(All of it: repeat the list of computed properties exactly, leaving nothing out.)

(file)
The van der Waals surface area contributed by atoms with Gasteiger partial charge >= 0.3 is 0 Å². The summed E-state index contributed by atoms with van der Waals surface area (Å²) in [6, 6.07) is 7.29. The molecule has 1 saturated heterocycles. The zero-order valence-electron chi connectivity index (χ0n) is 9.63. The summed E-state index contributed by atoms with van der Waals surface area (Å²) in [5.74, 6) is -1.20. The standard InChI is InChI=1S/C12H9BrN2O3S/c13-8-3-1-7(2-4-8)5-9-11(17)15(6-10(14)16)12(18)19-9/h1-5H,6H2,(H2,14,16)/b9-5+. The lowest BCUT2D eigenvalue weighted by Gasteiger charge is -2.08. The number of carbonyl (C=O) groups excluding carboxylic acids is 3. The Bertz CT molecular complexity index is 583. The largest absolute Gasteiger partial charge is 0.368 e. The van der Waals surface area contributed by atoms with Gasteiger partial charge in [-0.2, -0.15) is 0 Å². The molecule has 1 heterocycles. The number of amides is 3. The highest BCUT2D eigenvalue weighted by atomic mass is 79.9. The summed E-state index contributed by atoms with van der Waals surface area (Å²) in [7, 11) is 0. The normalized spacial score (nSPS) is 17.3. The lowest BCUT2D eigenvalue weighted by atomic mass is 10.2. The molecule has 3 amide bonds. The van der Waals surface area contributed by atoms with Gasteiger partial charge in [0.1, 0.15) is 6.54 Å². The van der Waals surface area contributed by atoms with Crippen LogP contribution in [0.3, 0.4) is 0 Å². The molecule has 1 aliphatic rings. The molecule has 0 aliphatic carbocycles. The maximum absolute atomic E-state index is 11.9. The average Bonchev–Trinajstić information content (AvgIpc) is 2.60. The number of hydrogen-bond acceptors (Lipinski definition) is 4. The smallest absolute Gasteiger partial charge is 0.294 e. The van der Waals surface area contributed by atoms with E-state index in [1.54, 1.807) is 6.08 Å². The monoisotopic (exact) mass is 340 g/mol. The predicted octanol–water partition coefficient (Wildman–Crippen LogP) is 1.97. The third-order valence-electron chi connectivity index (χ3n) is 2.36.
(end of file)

The van der Waals surface area contributed by atoms with Gasteiger partial charge >= 0.3 is 0 Å². The summed E-state index contributed by atoms with van der Waals surface area (Å²) in [6, 6.07) is 7.29. The molecule has 1 saturated heterocycles. The zero-order valence-electron chi connectivity index (χ0n) is 9.63. The summed E-state index contributed by atoms with van der Waals surface area (Å²) in [5.74, 6) is -1.20. The standard InChI is InChI=1S/C12H9BrN2O3S/c13-8-3-1-7(2-4-8)5-9-11(17)15(6-10(14)16)12(18)19-9/h1-5H,6H2,(H2,14,16)/b9-5+. The lowest BCUT2D eigenvalue weighted by Gasteiger charge is -2.08. The number of carbonyl (C=O) groups excluding carboxylic acids is 3. The Bertz CT molecular complexity index is 583. The largest absolute Gasteiger partial charge is 0.368 e. The van der Waals surface area contributed by atoms with Gasteiger partial charge in [-0.2, -0.15) is 0 Å². The molecule has 1 heterocycles. The number of amides is 3. The highest BCUT2D eigenvalue weighted by atomic mass is 79.9. The summed E-state index contributed by atoms with van der Waals surface area (Å²) in [7, 11) is 0. The normalized spacial score (nSPS) is 17.3. The lowest BCUT2D eigenvalue weighted by atomic mass is 10.2. The molecule has 3 amide bonds. The van der Waals surface area contributed by atoms with Gasteiger partial charge in [0.1, 0.15) is 6.54 Å². The van der Waals surface area contributed by atoms with Crippen LogP contribution in [0.3, 0.4) is 0 Å². The molecule has 1 aliphatic rings. The molecule has 0 aliphatic carbocycles. The maximum absolute atomic E-state index is 11.9. The average Bonchev–Trinajstić information content (AvgIpc) is 2.60. The number of hydrogen-bond acceptors (Lipinski definition) is 4. The smallest absolute Gasteiger partial charge is 0.294 e. The van der Waals surface area contributed by atoms with E-state index in [1.54, 1.807) is 6.08 Å². The monoisotopic (exact) mass is 340 g/mol. The predicted octanol–water partition coefficient (Wildman–Crippen LogP) is 1.97. The third-order valence-electron chi connectivity index (χ3n) is 2.36.